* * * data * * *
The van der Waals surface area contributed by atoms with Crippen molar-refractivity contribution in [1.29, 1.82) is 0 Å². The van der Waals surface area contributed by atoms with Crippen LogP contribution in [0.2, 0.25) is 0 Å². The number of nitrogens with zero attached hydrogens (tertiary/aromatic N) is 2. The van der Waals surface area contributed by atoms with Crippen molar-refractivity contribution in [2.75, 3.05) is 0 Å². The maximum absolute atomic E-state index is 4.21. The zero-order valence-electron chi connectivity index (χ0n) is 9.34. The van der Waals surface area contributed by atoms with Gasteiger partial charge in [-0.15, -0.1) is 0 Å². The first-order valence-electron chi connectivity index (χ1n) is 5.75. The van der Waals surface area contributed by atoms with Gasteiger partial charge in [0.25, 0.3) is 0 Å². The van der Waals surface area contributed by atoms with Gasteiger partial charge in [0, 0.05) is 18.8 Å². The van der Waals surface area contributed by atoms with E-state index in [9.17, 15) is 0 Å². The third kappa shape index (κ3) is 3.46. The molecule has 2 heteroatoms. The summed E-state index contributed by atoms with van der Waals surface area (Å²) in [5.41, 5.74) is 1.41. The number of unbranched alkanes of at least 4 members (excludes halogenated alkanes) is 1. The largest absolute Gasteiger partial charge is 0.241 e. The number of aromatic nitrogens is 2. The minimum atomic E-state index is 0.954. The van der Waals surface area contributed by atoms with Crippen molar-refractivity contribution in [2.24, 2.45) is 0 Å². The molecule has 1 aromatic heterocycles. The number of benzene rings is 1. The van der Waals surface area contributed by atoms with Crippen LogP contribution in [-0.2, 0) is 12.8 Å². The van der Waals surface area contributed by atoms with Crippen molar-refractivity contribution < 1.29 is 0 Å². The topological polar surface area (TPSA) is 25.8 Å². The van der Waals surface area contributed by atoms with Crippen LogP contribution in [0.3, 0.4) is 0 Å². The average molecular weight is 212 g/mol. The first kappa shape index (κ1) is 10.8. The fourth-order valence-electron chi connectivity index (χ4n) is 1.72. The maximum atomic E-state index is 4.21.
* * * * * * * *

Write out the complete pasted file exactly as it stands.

The van der Waals surface area contributed by atoms with Crippen molar-refractivity contribution in [1.29, 1.82) is 0 Å². The van der Waals surface area contributed by atoms with Crippen LogP contribution in [0.2, 0.25) is 0 Å². The number of nitrogens with zero attached hydrogens (tertiary/aromatic N) is 2. The van der Waals surface area contributed by atoms with Crippen molar-refractivity contribution in [2.75, 3.05) is 0 Å². The maximum absolute atomic E-state index is 4.21. The zero-order valence-electron chi connectivity index (χ0n) is 9.34. The van der Waals surface area contributed by atoms with Gasteiger partial charge in [-0.15, -0.1) is 0 Å². The first-order valence-electron chi connectivity index (χ1n) is 5.75. The van der Waals surface area contributed by atoms with Gasteiger partial charge in [0.25, 0.3) is 0 Å². The van der Waals surface area contributed by atoms with Gasteiger partial charge in [0, 0.05) is 18.8 Å². The van der Waals surface area contributed by atoms with E-state index in [9.17, 15) is 0 Å². The third kappa shape index (κ3) is 3.46. The molecule has 2 heteroatoms. The summed E-state index contributed by atoms with van der Waals surface area (Å²) in [5.41, 5.74) is 1.41. The number of unbranched alkanes of at least 4 members (excludes halogenated alkanes) is 1. The largest absolute Gasteiger partial charge is 0.241 e. The number of aromatic nitrogens is 2. The minimum atomic E-state index is 0.954. The van der Waals surface area contributed by atoms with Crippen molar-refractivity contribution in [2.24, 2.45) is 0 Å². The molecule has 1 aromatic heterocycles. The number of benzene rings is 1. The van der Waals surface area contributed by atoms with Crippen LogP contribution in [-0.2, 0) is 12.8 Å². The van der Waals surface area contributed by atoms with Crippen molar-refractivity contribution < 1.29 is 0 Å². The topological polar surface area (TPSA) is 25.8 Å². The van der Waals surface area contributed by atoms with Crippen LogP contribution in [0.3, 0.4) is 0 Å². The average molecular weight is 212 g/mol. The first kappa shape index (κ1) is 10.8. The fourth-order valence-electron chi connectivity index (χ4n) is 1.72. The maximum atomic E-state index is 4.21.